The advantage of shopping with distributors is simple: customers have a partner in the purchasing process. Businesses collaborate with distributors to obtain necessary materials, with the distributor providing a guiding hand through each stage of the purchasing journey. This above-and-beyond service is something distributors pride themselves on – and often, it can translate into lifelong relationships and recurring purchases.
However, while distributors provide unparalleled personal service, big-box competitors have found another way to compete: operational efficiency. Digital-forward giants such as Amazon have broken into markets previously dominated by conventional distributors. With B2B customer preferences shifting toward remote transactions and omnichannel shopping experiences, non-digitalized distributors are at a disadvantage.
For customers, however, operational efficiency does not trump knowledgeable, personal service. Therefore, conventional distributors have a massive competitive advantage over these digital-forward giants. However, antiquated, non-digitalized process structures create operational inefficiencies that limit distributors’ ability to compete effectively. Distributors must look closely at how their siloed systems and manual processes are hindering them – and how innovative technology can help them come back stronger than ever.
Antiquated infrastructures fragment customer experiences
Traditionally, distributors have operated off a disconnected framework composed of sticky notes, spreadsheets, and other siloed sources of information. Distributors relied on this non-centralized operational structure and treated it as the status quo – after all, until recently, it has delivered results and kept customers happy.
But now, consumers want to interact with companies across digital and non-digital touchpoints without losing progress in their journeys. Unfortunately, providing seamless, omnichannel shopping experiences is nearly impossible when companies store customer data in silos. The customer journey becomes fragmented, prone to sudden stops and starts in a bumpy shopping experience. Siloed data also causes interdepartmental confusion and operational inefficiencies, which can negatively impact the customer experience. A few of these consequences include:
- Inconsistent quotes: Because sales representatives aren’t working through a centralized data source, they store information across silos that not everyone in the department can access. As a result, when customers call, they may receive different quotes depending on the sales representative they speak with and repeatedly restart their shopping journey.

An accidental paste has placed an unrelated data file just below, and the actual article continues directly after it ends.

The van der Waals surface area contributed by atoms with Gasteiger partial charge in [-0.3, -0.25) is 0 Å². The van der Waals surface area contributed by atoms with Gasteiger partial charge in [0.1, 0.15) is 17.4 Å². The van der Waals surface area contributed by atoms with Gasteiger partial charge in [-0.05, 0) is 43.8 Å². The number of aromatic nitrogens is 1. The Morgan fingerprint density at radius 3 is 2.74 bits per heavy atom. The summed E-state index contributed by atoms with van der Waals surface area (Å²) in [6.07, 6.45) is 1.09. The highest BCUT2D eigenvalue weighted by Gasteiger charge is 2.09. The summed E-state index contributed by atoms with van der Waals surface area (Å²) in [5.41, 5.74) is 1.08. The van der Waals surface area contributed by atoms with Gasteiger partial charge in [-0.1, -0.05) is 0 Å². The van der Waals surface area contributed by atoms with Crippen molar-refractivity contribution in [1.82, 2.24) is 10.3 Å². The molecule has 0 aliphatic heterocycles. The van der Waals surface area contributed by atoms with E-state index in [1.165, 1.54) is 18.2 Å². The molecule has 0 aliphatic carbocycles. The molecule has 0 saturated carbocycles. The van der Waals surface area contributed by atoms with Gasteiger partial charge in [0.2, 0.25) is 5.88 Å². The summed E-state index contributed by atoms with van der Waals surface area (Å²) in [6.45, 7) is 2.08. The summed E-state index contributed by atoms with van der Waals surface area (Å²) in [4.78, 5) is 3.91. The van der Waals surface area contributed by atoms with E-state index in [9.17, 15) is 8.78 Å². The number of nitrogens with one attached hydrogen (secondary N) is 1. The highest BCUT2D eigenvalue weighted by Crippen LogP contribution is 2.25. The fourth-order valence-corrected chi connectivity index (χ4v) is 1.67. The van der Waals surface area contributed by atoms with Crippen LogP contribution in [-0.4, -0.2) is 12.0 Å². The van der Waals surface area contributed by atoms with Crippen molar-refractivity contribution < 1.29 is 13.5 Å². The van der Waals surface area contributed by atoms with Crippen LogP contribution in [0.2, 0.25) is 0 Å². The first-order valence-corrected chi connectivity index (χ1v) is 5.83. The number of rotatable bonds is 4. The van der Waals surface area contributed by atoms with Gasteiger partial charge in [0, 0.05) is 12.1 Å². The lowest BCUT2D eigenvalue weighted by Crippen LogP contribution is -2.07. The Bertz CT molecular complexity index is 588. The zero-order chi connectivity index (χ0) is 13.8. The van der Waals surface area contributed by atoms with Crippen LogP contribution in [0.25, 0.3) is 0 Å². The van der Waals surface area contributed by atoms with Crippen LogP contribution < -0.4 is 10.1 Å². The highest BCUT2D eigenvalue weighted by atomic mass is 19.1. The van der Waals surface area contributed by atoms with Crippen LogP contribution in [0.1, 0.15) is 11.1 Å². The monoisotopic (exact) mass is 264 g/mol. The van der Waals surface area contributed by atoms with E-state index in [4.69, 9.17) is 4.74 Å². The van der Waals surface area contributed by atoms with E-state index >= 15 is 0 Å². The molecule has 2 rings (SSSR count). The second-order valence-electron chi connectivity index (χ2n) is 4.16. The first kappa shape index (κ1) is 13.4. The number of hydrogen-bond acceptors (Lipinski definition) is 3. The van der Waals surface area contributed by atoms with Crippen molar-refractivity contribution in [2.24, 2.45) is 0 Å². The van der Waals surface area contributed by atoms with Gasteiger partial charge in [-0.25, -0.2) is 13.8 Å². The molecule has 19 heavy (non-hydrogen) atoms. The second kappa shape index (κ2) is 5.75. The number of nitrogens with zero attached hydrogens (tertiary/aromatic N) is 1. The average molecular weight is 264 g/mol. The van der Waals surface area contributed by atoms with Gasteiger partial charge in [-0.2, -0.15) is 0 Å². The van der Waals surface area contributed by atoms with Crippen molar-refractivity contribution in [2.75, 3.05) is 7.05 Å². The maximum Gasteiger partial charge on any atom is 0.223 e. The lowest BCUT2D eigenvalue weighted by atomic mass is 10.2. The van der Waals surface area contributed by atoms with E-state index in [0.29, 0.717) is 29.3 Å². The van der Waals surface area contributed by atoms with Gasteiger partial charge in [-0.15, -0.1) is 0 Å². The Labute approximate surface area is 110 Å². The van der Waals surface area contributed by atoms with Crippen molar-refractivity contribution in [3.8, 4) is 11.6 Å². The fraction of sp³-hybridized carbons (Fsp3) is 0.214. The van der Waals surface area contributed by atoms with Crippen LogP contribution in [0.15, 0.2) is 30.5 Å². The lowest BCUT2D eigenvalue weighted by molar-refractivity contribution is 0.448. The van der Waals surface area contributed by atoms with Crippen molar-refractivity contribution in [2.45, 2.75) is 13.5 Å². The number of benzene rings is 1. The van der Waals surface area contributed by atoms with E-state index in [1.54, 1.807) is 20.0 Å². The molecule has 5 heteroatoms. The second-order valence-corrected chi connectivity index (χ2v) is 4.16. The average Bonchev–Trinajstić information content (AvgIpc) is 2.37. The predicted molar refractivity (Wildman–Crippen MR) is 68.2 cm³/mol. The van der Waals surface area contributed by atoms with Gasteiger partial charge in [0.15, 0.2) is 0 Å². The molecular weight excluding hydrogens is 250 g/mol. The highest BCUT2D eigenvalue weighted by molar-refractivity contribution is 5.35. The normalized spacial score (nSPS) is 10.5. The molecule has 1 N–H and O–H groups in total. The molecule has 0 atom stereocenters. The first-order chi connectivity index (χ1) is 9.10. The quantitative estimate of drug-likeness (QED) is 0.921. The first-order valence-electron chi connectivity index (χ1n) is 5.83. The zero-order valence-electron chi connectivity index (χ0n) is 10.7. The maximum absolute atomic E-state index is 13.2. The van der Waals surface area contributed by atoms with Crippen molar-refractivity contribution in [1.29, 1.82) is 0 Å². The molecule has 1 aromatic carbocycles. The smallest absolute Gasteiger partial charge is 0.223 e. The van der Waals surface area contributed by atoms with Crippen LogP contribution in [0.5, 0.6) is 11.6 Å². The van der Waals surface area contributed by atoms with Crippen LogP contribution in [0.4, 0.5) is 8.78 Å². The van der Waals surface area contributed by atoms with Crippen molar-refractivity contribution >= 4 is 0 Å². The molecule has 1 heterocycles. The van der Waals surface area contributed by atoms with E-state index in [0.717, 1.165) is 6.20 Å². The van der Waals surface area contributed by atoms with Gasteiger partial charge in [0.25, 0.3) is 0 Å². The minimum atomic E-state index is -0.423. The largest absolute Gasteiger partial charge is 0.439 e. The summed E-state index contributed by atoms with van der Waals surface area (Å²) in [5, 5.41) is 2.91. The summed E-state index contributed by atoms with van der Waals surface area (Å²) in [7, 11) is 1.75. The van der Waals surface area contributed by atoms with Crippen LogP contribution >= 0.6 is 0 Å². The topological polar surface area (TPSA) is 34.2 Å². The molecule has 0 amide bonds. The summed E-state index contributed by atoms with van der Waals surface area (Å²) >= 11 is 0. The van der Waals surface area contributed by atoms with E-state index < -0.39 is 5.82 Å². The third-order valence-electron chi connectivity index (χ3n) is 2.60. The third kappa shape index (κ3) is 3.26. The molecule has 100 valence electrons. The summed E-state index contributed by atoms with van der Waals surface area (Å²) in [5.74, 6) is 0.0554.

- Constant miscommunication: Without a single source of truth, sales representatives may inadvertently communicate inconsistent information, such as deadlines and product recommendations. As a result, when customers call, they may receive different answers to important questions – a frustrating experience that could cost the company future opportunities.
- Lack of omnichannel/web-integrated features: Customers have come to expect a level of digital integration from businesses they patronize. The ability to continue a seamless shopping journey across digital and non-digital touchpoints at will is a must, as are features like delivery tracking and order updates. Without a digitalized system, most conventional distributors may struggle to provide the well-informed, just-in-time service that customers expect.
Distributors pride themselves on delivering knowledgeable service and stellar customer experiences. Unfortunately, it’s clear that the technological “status quo” can no longer support distributors’ goals; instead, it hinders distributors’ ability to compete with digital-forward disruptors.
Using Salesforce Manufacturing Cloud to provide superhuman service and stellar customer experiences
To provide the service experiences customers demand, distributors need to establish a digital foundation that eliminates silos and centralizes data across departments. According to Gerent’s Director of Distribution, Nicholas Holbik-Siu, Salesforce’s Manufacturing Cloud allows distributors to do so easily.
Holbik-Siu elaborated in an interview, “Distributors can store all their information in Salesforce — files, conversations, interactions, projects, or bidding activity — and tag and label it based on the account, person, or contact. Salesforce takes all this disjointed data and organizes it so everybody can find it and work faster.”
The CRM facilitates seamless customer experiences across all channels, as each stage of the customer’s journey is logged in a system that any employee can access at any time. Journey-unique experiences can be designed, deployed, and refined in real time, and may pause and resume flawlessly throughout several touchpoints. Manufacturing Cloud also provides a single source of truth, so representatives no longer need to worry about miscommunication.
“With Salesforce, the company has one ear and one voice,” Holbik-Siu explained. “The employee is the ear, tells the company what’s going on, and the company responds as a unified front. With data consolidated, there’s no more confusion about quotes, deadlines, or delivery tracking – it’s all there, accurate and accessible at a moment’s notice.”
Manufacturing Cloud repairs the process inefficiencies that negatively impact customer experiences, paving the way for all new, seamless shopping journeys. Distributors can reach a whole new echelon of service with the wide variety of tools embedded in Salesforce’s time-tested solution – and those better service experiences may just translate into increased customer loyalty.
Want to hear more about how Manufacturing Cloud facilitates superhuman service in distribution? Check out our first white paper in this series, Providing Personalized Service at Scale: The Role of Tech in Distribution, or contact us to speak with one of our consultants.